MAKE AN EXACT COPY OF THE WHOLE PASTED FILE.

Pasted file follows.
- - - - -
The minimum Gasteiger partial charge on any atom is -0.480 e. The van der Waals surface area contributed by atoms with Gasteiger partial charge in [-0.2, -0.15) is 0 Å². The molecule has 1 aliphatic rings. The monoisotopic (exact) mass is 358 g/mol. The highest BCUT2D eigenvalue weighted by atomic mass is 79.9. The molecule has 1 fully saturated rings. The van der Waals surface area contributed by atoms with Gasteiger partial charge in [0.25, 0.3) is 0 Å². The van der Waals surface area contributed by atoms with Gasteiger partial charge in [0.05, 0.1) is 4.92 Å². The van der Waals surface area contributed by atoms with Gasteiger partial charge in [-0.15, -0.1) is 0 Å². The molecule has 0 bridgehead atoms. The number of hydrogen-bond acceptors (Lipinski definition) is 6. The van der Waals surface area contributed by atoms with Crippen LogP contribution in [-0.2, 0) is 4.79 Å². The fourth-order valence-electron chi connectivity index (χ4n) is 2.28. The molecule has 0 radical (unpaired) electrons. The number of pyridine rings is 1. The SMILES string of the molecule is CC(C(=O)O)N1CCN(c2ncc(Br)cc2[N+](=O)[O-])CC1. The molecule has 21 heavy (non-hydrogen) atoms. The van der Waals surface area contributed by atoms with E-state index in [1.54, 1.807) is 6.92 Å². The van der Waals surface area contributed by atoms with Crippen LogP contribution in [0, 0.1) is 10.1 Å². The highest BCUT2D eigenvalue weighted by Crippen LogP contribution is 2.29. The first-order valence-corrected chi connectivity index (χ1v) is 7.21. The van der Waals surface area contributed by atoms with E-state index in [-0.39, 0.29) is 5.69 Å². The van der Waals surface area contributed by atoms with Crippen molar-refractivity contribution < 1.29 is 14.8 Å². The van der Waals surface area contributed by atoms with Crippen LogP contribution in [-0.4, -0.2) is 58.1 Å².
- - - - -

The minimum Gasteiger partial charge on any atom is -0.480 e. The van der Waals surface area contributed by atoms with Gasteiger partial charge in [-0.2, -0.15) is 0 Å². The molecule has 1 aliphatic rings. The monoisotopic (exact) mass is 358 g/mol. The highest BCUT2D eigenvalue weighted by atomic mass is 79.9. The molecule has 1 fully saturated rings. The van der Waals surface area contributed by atoms with Gasteiger partial charge in [0.25, 0.3) is 0 Å². The van der Waals surface area contributed by atoms with Gasteiger partial charge in [0.05, 0.1) is 4.92 Å². The van der Waals surface area contributed by atoms with Gasteiger partial charge in [-0.15, -0.1) is 0 Å². The molecule has 0 bridgehead atoms. The number of hydrogen-bond acceptors (Lipinski definition) is 6. The van der Waals surface area contributed by atoms with Crippen LogP contribution in [-0.2, 0) is 4.79 Å². The fourth-order valence-electron chi connectivity index (χ4n) is 2.28. The molecule has 0 radical (unpaired) electrons. The number of pyridine rings is 1. The SMILES string of the molecule is CC(C(=O)O)N1CCN(c2ncc(Br)cc2[N+](=O)[O-])CC1. The molecule has 21 heavy (non-hydrogen) atoms. The van der Waals surface area contributed by atoms with E-state index in [1.54, 1.807) is 6.92 Å². The van der Waals surface area contributed by atoms with Crippen LogP contribution in [0, 0.1) is 10.1 Å². The highest BCUT2D eigenvalue weighted by Crippen LogP contribution is 2.29. The first-order valence-corrected chi connectivity index (χ1v) is 7.21. The van der Waals surface area contributed by atoms with E-state index in [-0.39, 0.29) is 5.69 Å². The van der Waals surface area contributed by atoms with Crippen molar-refractivity contribution < 1.29 is 14.8 Å². The van der Waals surface area contributed by atoms with Crippen LogP contribution in [-0.4, -0.2) is 58.1 Å².